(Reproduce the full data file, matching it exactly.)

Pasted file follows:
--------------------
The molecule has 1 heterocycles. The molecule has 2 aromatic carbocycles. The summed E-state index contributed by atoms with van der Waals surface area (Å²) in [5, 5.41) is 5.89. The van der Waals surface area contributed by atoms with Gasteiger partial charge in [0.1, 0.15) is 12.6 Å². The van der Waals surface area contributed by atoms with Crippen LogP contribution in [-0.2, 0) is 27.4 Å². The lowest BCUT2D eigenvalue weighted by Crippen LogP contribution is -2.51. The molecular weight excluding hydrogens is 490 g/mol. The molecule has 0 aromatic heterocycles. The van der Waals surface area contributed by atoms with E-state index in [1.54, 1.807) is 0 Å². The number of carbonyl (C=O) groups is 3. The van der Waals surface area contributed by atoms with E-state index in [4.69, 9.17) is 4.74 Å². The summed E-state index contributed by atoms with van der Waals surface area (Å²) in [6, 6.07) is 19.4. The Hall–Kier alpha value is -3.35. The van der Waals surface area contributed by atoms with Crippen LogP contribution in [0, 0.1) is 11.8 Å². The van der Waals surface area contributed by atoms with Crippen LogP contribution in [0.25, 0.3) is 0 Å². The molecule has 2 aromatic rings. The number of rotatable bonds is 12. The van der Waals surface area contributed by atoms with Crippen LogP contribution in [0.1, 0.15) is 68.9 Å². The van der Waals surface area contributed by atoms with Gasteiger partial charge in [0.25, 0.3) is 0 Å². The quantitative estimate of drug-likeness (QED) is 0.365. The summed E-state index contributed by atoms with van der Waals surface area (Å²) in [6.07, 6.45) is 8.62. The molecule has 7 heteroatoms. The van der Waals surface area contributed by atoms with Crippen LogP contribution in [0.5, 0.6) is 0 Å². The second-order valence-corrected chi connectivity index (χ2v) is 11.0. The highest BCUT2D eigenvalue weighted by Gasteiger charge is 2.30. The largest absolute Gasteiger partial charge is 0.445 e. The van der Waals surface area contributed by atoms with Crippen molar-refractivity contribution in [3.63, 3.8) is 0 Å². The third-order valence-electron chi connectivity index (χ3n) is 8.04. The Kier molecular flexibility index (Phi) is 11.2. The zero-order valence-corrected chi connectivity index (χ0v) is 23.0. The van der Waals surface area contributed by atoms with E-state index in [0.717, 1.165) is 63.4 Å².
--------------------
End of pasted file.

The molecule has 1 heterocycles. The molecule has 2 aromatic carbocycles. The summed E-state index contributed by atoms with van der Waals surface area (Å²) in [5, 5.41) is 5.89. The van der Waals surface area contributed by atoms with Gasteiger partial charge in [0.1, 0.15) is 12.6 Å². The van der Waals surface area contributed by atoms with Crippen LogP contribution in [-0.2, 0) is 27.4 Å². The lowest BCUT2D eigenvalue weighted by Crippen LogP contribution is -2.51. The molecular weight excluding hydrogens is 490 g/mol. The molecule has 0 aromatic heterocycles. The van der Waals surface area contributed by atoms with E-state index in [1.54, 1.807) is 0 Å². The number of carbonyl (C=O) groups is 3. The van der Waals surface area contributed by atoms with E-state index in [4.69, 9.17) is 4.74 Å². The summed E-state index contributed by atoms with van der Waals surface area (Å²) in [6, 6.07) is 19.4. The Hall–Kier alpha value is -3.35. The van der Waals surface area contributed by atoms with Crippen LogP contribution in [0, 0.1) is 11.8 Å². The van der Waals surface area contributed by atoms with Crippen LogP contribution in [0.25, 0.3) is 0 Å². The molecule has 2 aromatic rings. The number of rotatable bonds is 12. The van der Waals surface area contributed by atoms with Crippen LogP contribution in [0.1, 0.15) is 68.9 Å². The van der Waals surface area contributed by atoms with Gasteiger partial charge in [0.25, 0.3) is 0 Å². The quantitative estimate of drug-likeness (QED) is 0.365. The summed E-state index contributed by atoms with van der Waals surface area (Å²) in [6.07, 6.45) is 8.62. The molecule has 7 heteroatoms. The van der Waals surface area contributed by atoms with Crippen LogP contribution in [0.5, 0.6) is 0 Å². The second-order valence-corrected chi connectivity index (χ2v) is 11.0. The highest BCUT2D eigenvalue weighted by Gasteiger charge is 2.30. The largest absolute Gasteiger partial charge is 0.445 e. The van der Waals surface area contributed by atoms with Crippen molar-refractivity contribution in [3.63, 3.8) is 0 Å². The third-order valence-electron chi connectivity index (χ3n) is 8.04. The Kier molecular flexibility index (Phi) is 11.2. The zero-order valence-corrected chi connectivity index (χ0v) is 23.0. The van der Waals surface area contributed by atoms with E-state index in [0.717, 1.165) is 63.4 Å².